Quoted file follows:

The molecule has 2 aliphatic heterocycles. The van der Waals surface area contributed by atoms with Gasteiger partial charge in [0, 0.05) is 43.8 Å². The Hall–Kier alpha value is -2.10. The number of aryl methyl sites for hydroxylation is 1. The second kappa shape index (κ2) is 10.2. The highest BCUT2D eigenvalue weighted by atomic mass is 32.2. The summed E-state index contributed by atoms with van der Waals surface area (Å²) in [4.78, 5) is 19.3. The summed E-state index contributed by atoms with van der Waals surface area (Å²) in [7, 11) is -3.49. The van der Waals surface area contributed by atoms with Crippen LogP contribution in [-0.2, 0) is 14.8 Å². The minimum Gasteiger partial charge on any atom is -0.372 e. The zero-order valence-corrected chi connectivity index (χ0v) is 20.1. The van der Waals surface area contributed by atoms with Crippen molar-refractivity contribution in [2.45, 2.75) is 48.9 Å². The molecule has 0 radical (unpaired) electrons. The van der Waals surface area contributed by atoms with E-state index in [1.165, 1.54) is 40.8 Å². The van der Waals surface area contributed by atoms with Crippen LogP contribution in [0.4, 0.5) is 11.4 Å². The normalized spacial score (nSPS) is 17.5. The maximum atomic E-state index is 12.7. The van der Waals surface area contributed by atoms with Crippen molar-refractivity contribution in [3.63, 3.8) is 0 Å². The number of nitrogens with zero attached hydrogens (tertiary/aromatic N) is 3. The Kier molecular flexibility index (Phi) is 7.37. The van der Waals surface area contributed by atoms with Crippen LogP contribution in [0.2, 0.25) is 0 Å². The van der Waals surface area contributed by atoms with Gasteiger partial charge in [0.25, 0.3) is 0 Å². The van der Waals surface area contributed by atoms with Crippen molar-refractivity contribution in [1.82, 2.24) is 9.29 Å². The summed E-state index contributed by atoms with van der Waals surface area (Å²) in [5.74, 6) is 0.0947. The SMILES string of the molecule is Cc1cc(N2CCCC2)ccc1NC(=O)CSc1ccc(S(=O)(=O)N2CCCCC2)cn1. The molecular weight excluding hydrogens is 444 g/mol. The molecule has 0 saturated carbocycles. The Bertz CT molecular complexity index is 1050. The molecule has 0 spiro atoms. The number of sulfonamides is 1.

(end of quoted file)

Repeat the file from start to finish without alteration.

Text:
The molecule has 2 aliphatic heterocycles. The van der Waals surface area contributed by atoms with Gasteiger partial charge in [0, 0.05) is 43.8 Å². The Hall–Kier alpha value is -2.10. The number of aryl methyl sites for hydroxylation is 1. The second kappa shape index (κ2) is 10.2. The highest BCUT2D eigenvalue weighted by atomic mass is 32.2. The summed E-state index contributed by atoms with van der Waals surface area (Å²) in [4.78, 5) is 19.3. The summed E-state index contributed by atoms with van der Waals surface area (Å²) in [7, 11) is -3.49. The van der Waals surface area contributed by atoms with Crippen LogP contribution in [-0.2, 0) is 14.8 Å². The minimum Gasteiger partial charge on any atom is -0.372 e. The zero-order valence-corrected chi connectivity index (χ0v) is 20.1. The van der Waals surface area contributed by atoms with Crippen molar-refractivity contribution in [2.45, 2.75) is 48.9 Å². The molecule has 0 radical (unpaired) electrons. The van der Waals surface area contributed by atoms with E-state index in [1.165, 1.54) is 40.8 Å². The van der Waals surface area contributed by atoms with Crippen LogP contribution in [0.4, 0.5) is 11.4 Å². The normalized spacial score (nSPS) is 17.5. The maximum atomic E-state index is 12.7. The van der Waals surface area contributed by atoms with Crippen molar-refractivity contribution in [3.63, 3.8) is 0 Å². The number of nitrogens with zero attached hydrogens (tertiary/aromatic N) is 3. The Kier molecular flexibility index (Phi) is 7.37. The van der Waals surface area contributed by atoms with Crippen LogP contribution in [0.2, 0.25) is 0 Å². The van der Waals surface area contributed by atoms with Gasteiger partial charge in [0.25, 0.3) is 0 Å². The van der Waals surface area contributed by atoms with Crippen molar-refractivity contribution in [1.82, 2.24) is 9.29 Å². The summed E-state index contributed by atoms with van der Waals surface area (Å²) in [5.74, 6) is 0.0947. The SMILES string of the molecule is Cc1cc(N2CCCC2)ccc1NC(=O)CSc1ccc(S(=O)(=O)N2CCCCC2)cn1. The molecular weight excluding hydrogens is 444 g/mol. The molecule has 0 saturated carbocycles. The Bertz CT molecular complexity index is 1050. The molecule has 0 spiro atoms. The number of sulfonamides is 1.